Skip to main content

Ken Block's 1977 Ford F-150 Features the World's Biggest Metal 3D-Printed Part

The Ford F-150 known as the Hoonitruck from Ken Block’s Gymkhana Ten is powered by a modified Ford GT EcoBoost engine fitted with a custom twin turbo setup and an intake manifold that is the biggest 3D-printed metal piece ever used on a working, driving vehicle in the world.

Join us...    

Ken Block is well-known for his successes in the world of rally racing and his legendary Gymkhana videos, with Gymkhana Ten featuring a 1977 Ford F-150 that is another in a long line of truly incredible performance machines. When planning Gymkhana Ten, Block wanted to introduce a new vehicle and after relying on a variety of different cars for all of his earlier videos, the original Hoonigan picked a 1977 Ford F-150.

Building the Hoonitruck
Block learned to drive and to do burnouts in his dad’s old Ford truck, so he jumped at the opportunity to build a monstrous F-150 for Gymkhana Ten. Unlike the Hoonicorn Mustang that relies on a NASCAR V8 engine the Hoonitruck features the 3.5-liter EcoBoost V6 from the modern Ford GT supercar, but he needed more power. To achieve that extra oomph, Block’s team added a custom twin turbo setup, but to complete the build, they were missing one key piece of the puzzle.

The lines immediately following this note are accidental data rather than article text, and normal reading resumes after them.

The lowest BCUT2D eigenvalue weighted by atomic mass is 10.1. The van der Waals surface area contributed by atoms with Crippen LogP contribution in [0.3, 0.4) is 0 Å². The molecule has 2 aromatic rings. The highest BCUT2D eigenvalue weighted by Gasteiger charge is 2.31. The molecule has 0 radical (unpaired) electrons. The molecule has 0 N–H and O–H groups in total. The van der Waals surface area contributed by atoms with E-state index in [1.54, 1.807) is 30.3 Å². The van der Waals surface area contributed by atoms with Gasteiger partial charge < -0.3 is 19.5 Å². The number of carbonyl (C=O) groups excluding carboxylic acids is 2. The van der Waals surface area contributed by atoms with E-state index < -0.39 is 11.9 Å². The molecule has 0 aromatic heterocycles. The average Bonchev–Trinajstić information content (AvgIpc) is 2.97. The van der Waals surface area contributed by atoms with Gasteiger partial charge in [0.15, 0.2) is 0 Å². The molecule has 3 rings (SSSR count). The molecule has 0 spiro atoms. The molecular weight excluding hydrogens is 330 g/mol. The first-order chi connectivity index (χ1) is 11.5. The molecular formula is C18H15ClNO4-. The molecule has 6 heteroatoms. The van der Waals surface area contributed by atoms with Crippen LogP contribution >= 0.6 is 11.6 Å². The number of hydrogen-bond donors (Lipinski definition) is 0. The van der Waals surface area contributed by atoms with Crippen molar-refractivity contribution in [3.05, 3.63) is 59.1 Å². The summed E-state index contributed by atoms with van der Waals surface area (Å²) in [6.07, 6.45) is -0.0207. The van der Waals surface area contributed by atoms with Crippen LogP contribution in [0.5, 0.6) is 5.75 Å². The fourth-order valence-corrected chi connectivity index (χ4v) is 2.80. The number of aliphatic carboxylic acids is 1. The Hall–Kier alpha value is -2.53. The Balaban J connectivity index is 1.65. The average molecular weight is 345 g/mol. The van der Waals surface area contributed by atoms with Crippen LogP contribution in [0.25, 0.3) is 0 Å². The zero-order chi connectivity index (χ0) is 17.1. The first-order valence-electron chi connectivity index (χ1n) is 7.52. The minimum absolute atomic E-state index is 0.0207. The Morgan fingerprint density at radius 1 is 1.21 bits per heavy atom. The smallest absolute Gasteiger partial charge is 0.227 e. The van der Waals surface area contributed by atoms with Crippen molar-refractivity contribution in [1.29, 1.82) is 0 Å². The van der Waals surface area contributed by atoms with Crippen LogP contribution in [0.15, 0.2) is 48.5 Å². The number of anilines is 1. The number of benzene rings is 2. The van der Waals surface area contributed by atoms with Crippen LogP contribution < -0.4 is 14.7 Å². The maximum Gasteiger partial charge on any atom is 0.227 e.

There was no intake manifold on the market that provided the flow needed to move all of the air intake the engine for a Ford EcoBoost engine. The team could have had a piece welded together, but instead, Ford stepped in to offer some help with their access the 3D printing technology.

“We are fortunate to have access to incredible technology, but this was one project that pushed us – and our computing power – to the absolute limit. The manifold has a complex web like structure that couldn’t be made using traditional manufacturing methods. We ended up dissolving the support systems in acid,” said Raphael Koch, engineer, Advanced Materials and Processes, Ford of Europe.

Ford of Europe has an elaborate 3D printed facility in Germany and it was that location where the one-off intake manifold for this F-150 was produced. In just five days, the crews worked together to design and produce the unique intake for the Hoonitruck, allowing it to produce more than 900 horsepower. More importantly for this discussion, this unique intake manifold is the biggest piece ever produced with 3D metal printing for a working, driving vehicle.

“I think Ford did an exceptional job. This is my favourite part of the ‘Hoonitruck’. You could not have made it any other way,” said Block.

Check out the video below for a look at the Hoonitruck F-150 intake coming to life, illustrating how quickly 3D printing is becoming a key part of the automotive world.

Join us...